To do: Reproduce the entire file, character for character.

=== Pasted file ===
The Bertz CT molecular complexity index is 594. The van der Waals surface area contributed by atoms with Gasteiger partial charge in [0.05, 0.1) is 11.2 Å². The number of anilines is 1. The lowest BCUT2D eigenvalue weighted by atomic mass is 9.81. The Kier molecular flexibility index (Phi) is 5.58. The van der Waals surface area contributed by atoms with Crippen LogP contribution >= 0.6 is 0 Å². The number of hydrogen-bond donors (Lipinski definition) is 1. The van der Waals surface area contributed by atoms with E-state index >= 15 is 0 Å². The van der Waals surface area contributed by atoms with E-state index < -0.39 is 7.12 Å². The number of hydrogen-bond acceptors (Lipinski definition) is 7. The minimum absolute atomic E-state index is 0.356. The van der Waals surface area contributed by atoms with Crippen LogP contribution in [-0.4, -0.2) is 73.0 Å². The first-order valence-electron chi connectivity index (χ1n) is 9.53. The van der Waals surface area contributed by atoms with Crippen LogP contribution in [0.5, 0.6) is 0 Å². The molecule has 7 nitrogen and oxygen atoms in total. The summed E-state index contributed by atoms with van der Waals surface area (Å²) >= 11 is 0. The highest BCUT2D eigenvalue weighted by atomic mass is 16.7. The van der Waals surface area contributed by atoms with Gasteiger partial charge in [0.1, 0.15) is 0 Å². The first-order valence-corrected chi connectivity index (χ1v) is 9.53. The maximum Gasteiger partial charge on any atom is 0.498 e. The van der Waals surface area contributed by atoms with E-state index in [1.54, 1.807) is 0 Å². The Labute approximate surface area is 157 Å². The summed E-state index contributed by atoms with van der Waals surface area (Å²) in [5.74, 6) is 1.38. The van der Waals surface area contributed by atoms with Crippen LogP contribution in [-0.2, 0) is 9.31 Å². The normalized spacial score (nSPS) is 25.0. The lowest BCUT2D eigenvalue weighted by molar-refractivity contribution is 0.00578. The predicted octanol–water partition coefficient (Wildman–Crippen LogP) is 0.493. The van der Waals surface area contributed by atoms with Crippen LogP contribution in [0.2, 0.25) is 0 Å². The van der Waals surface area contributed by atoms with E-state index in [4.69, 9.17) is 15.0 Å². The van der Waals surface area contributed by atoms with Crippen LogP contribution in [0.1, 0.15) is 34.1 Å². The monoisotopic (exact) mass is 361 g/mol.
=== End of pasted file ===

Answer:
The Bertz CT molecular complexity index is 594. The van der Waals surface area contributed by atoms with Gasteiger partial charge in [0.05, 0.1) is 11.2 Å². The number of anilines is 1. The lowest BCUT2D eigenvalue weighted by atomic mass is 9.81. The Kier molecular flexibility index (Phi) is 5.58. The van der Waals surface area contributed by atoms with Crippen LogP contribution >= 0.6 is 0 Å². The number of hydrogen-bond donors (Lipinski definition) is 1. The van der Waals surface area contributed by atoms with E-state index >= 15 is 0 Å². The van der Waals surface area contributed by atoms with E-state index < -0.39 is 7.12 Å². The number of hydrogen-bond acceptors (Lipinski definition) is 7. The minimum absolute atomic E-state index is 0.356. The van der Waals surface area contributed by atoms with Crippen LogP contribution in [-0.4, -0.2) is 73.0 Å². The first-order valence-electron chi connectivity index (χ1n) is 9.53. The van der Waals surface area contributed by atoms with Crippen LogP contribution in [0.5, 0.6) is 0 Å². The molecule has 7 nitrogen and oxygen atoms in total. The summed E-state index contributed by atoms with van der Waals surface area (Å²) >= 11 is 0. The highest BCUT2D eigenvalue weighted by atomic mass is 16.7. The van der Waals surface area contributed by atoms with Gasteiger partial charge in [0.1, 0.15) is 0 Å². The first-order valence-corrected chi connectivity index (χ1v) is 9.53. The maximum Gasteiger partial charge on any atom is 0.498 e. The van der Waals surface area contributed by atoms with E-state index in [1.54, 1.807) is 0 Å². The Labute approximate surface area is 157 Å². The summed E-state index contributed by atoms with van der Waals surface area (Å²) in [5.74, 6) is 1.38. The van der Waals surface area contributed by atoms with Crippen LogP contribution in [-0.2, 0) is 9.31 Å². The normalized spacial score (nSPS) is 25.0. The lowest BCUT2D eigenvalue weighted by molar-refractivity contribution is 0.00578. The predicted octanol–water partition coefficient (Wildman–Crippen LogP) is 0.493. The van der Waals surface area contributed by atoms with Crippen LogP contribution in [0.2, 0.25) is 0 Å². The van der Waals surface area contributed by atoms with E-state index in [4.69, 9.17) is 15.0 Å². The van der Waals surface area contributed by atoms with Crippen LogP contribution in [0.1, 0.15) is 34.1 Å². The monoisotopic (exact) mass is 361 g/mol.